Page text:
Condemning the murder of a fourth blogger in the last six months in Bangladesh, New York-based secularist group Center for Inquiry (CFI) yesterday demanded that the Bangladeshi government and the wider international community overcome their ambivalence toward the acts of terror and act decisively to protect people's rights to free expression.
"What was already a human rights crisis has not spun entirely out of control, and it is now long overdue for the government of Bangladesh to take seriously its moral responsibility to protect the lives of its people," said Ronald A Lindsay, president and CEO of CFI, in a statement.
"The rights to free expression and dissent must be protected and cherished, and these killings must be stopped now," he said.
The same statement quotes CFI's main representative to the United Nations, Michael De Dora, as saying, "These acts of terror, largely motivated by an absolute intolerance for any kind of religious dissent should mobilize the world community to end what is an outright challenge to civilization."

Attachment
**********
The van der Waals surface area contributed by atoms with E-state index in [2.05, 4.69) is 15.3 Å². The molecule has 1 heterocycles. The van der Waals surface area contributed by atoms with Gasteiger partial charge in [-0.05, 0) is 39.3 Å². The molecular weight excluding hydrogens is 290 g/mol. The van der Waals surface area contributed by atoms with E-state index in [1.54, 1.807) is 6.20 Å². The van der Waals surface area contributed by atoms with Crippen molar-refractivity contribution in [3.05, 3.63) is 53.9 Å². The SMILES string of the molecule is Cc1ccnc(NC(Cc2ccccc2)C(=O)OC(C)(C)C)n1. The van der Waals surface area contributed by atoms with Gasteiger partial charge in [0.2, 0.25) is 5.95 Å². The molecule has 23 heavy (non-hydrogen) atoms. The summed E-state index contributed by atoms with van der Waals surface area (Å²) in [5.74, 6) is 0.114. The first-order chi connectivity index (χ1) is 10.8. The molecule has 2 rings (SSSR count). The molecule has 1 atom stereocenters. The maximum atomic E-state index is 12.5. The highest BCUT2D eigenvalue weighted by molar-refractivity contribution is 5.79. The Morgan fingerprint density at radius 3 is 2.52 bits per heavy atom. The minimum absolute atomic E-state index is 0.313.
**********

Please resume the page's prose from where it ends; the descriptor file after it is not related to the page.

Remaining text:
Secularist blogger Niladri Chattopadhyay, who discussed atheism and religion on Facebook and helped found the Bangladesh Rationalist Society, was hacked to death in his apartment in Dhaka yesterday, by Islamist militant suspects posing as prospective tenants.
Meanwhile, referring to the incidents of police declining to record a general diary by the slain blogger after he had received threats on his life, the faction of anti-war crimes platform Gonojagoron Mancha led by Imran H Sarker said the government had failed to protect the lives of the people, and its role was contradictory.
Addressing a protest rally at the capital's Shahbagh, Imran said, "The people who reproach the prime minister or ministers are arrested immediately. But no steps follow even if bloggers are being threatened openly in social media."
In a statement, the United National Awami Party (UNAP) said the killing reflected the failure of the government as well as the state.
Similar murders are recurring because the previous killers were not brought to book, it said.
The Bangladesh Online Activist Forum demanded exemplary punishment for the killers of Niladri, who wrote under the penname Niloy Neel.
In a statement, the platform said the assassins were encouraged by the silence and disunity of bloggers and delay in prosecution.